By Greg Heller
This post continues the discussion about the balance between cars and people. As I mentioned previously, I am seeing a real shift in focus, with much more planning and concern for pedestrians and cyclists. This shift brings opportunities, but also challenges. Here is a Philly-local case in point.
The Bicycle Coalition of Greater Philadelphia has been out every day this week holding a safety education campaign. The location is the mid-block crosswalk that connects the
Here’s the story: A law-abiding driver stopped to allow the father and four-year-old son take their bike over the crosswalk. However, another impatient driver in an SUV zoomed around the stopped car, and struck the pair as they reached the median island, knocking down the “pedestrian crossing” sign, and badly inuring the father and child.
This incident could be blamed on one unsafe driver. However, I have crossed at this and other mid-block crosswalks in
And so I joined the Bicycle Coalition this morning. About a dozen Bicycle Ambassadors and Coalition members stood at least 20 feet from the crosswalk holding yield-to-pedestrians-within-crosswalk signs. The Coalition stationed some individuals about 100 feet away from the crosswalk, and others just near the crosswalk. They also positioned orange traffic cones on the shoulder and centerline to alert drivers.
Even with all of this activity, when pedestrians were waiting to cross, most drivers still cruised on through. So I tested something. I started waving and pointing at pedestrians when they were waiting. I noticed a significant increase in driver compliance when I did this; more drivers stopped when I motioned for them to glance toward the curb. This tells me that some drivers simply are not paying attention to the curb line – the possibility of a waiting pedestrian.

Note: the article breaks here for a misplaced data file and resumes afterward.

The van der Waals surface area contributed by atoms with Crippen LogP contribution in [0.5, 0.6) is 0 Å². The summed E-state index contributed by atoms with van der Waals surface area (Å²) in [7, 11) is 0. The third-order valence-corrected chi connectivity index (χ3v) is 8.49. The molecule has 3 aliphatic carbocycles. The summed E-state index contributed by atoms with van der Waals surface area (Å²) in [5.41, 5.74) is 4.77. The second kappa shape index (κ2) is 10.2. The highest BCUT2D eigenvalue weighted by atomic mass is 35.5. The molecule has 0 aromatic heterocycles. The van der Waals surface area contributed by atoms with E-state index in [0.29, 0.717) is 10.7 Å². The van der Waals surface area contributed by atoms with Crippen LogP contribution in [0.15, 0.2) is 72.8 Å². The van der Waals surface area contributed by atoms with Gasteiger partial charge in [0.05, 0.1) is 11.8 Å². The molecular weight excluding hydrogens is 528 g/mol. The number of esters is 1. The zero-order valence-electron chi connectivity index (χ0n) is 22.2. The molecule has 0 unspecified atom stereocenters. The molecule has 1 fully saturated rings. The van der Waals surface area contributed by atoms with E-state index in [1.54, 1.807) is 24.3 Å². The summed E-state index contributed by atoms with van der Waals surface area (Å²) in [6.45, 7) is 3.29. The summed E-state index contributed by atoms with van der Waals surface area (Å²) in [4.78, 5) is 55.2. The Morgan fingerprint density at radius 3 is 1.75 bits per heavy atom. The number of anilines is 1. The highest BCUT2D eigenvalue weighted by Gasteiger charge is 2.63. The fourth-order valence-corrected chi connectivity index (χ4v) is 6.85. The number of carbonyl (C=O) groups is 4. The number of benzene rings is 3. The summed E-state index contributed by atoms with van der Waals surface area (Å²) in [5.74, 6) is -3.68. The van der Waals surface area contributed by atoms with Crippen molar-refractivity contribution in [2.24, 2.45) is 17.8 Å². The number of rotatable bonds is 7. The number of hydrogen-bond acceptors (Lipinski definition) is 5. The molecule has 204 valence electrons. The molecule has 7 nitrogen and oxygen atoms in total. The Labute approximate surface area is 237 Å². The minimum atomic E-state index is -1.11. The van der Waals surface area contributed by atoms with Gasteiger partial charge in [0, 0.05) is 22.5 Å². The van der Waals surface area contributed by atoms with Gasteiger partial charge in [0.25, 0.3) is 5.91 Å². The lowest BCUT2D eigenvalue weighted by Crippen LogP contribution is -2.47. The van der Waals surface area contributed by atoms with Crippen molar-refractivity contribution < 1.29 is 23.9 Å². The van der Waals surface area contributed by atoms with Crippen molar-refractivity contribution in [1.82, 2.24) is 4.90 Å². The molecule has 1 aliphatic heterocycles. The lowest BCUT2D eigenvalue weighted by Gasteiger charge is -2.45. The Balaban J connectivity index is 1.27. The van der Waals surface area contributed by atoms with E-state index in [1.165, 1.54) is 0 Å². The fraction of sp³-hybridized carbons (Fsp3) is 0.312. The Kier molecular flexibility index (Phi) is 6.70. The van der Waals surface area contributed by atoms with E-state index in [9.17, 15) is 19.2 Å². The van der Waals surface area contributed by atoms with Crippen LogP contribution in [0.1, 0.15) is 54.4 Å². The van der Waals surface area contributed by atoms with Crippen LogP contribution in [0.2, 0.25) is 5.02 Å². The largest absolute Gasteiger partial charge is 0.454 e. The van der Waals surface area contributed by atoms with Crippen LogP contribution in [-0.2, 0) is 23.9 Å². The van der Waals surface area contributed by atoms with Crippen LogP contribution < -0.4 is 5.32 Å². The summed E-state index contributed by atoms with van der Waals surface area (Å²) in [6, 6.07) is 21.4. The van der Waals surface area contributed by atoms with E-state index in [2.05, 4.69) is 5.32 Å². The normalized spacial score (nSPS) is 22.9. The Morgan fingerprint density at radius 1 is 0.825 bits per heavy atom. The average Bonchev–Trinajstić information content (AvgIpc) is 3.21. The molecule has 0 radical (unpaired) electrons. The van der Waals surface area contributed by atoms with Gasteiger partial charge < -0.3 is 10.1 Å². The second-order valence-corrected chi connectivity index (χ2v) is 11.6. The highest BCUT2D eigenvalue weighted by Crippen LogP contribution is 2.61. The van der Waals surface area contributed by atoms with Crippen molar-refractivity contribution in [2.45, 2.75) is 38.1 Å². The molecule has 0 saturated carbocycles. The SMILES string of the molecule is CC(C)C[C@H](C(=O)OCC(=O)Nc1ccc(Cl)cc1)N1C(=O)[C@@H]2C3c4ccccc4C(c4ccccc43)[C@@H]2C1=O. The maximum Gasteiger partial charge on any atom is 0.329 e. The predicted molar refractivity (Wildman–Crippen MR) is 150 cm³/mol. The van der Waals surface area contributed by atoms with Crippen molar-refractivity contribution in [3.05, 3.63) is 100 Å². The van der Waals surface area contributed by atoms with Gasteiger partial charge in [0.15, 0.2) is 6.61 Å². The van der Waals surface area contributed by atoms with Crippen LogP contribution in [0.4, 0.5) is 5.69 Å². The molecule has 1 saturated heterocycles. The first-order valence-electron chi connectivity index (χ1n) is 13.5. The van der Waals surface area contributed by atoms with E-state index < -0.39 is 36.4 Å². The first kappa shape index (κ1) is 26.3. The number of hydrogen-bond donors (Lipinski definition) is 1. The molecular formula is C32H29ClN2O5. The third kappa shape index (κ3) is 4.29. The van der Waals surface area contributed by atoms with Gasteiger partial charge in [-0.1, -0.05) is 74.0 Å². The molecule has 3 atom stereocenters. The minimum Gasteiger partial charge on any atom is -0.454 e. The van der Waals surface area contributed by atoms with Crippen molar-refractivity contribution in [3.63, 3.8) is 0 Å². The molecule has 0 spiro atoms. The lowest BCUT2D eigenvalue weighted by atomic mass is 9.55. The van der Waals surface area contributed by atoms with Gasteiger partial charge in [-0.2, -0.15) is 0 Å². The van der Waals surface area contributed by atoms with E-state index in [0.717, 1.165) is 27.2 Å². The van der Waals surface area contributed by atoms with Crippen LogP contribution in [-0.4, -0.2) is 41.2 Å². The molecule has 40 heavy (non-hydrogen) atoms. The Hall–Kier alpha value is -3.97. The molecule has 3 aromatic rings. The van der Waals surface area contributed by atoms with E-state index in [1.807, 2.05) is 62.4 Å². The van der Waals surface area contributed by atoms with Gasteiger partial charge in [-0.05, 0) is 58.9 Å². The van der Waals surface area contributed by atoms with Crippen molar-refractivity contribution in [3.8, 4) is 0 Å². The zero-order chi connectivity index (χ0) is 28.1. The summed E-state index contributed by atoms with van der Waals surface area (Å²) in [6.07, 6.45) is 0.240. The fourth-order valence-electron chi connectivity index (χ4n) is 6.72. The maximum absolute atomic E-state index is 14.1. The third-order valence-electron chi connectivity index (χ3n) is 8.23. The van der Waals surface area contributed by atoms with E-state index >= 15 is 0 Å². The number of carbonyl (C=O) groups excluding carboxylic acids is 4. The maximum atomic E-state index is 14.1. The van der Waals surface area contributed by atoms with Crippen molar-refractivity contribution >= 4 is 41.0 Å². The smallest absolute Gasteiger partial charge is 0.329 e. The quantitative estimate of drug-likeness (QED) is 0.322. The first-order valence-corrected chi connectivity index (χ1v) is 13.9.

Another interesting phenomenon was that some pedestrians were hesitant to cross, even when traffic was completely stopped for them. It often took one of us telling the pedestrian “you may cross now,” before the individual took a step into the roadway. Pedestrians in
After the Bicycle Coalition members leave, I’m sure that the crosswalk will go back to its normal hazardous condition. So what can we do?
I have heard some folks say they think the City should install a pedestrian traffic signal at this location. Certainly there are plenty of other engineering solutions to make this crosswalk safer that do not include signalization (I know something about this since in my day job I am part of a three person team that carries out an annual traffic calming study). However, these types of interventions do not solve the larger issue. We can fix this location, but that would not change the
What we really need is a total commitment by the City and State to educating drivers about the law, while engineering the roadway to naturally slow traffic at crosswalk approaches, and have heightened enforcement of the law. Other states, regions, and cities have a different culture – one where it is common sense and the norm for drivers to stop for pedestrians waiting at a crosswalk. We should demand nothing less in
We cannot engineer our way out of safety issues. Traffic calming literature is clear that safe roadways rely on a three-pronged approach: engineering, education, and enforcement. It was evident, standing out there this morning, that many people probably just do not know the law, are not used to complying with it, and do not often look out to the side of the road to see if pedestrians are waiting. Better roadway engineering needs to be coupled with a massive public education campaign, and periodic enforcement by the police.
Public education needs to come from the top. It is great that the Bicycle Coalition is taking this initiative, but ultimately educating drivers is the job of the police and the Department of Transportation. Car drivers do not deserve all the blame.
We can alter the status quo. As our nation begins its shift to valuing pedestrians and cyclists, we also need to shift our behavior, values, and expectations. These shifts will come, but it needs to come from the top and from the grassroots at the same time.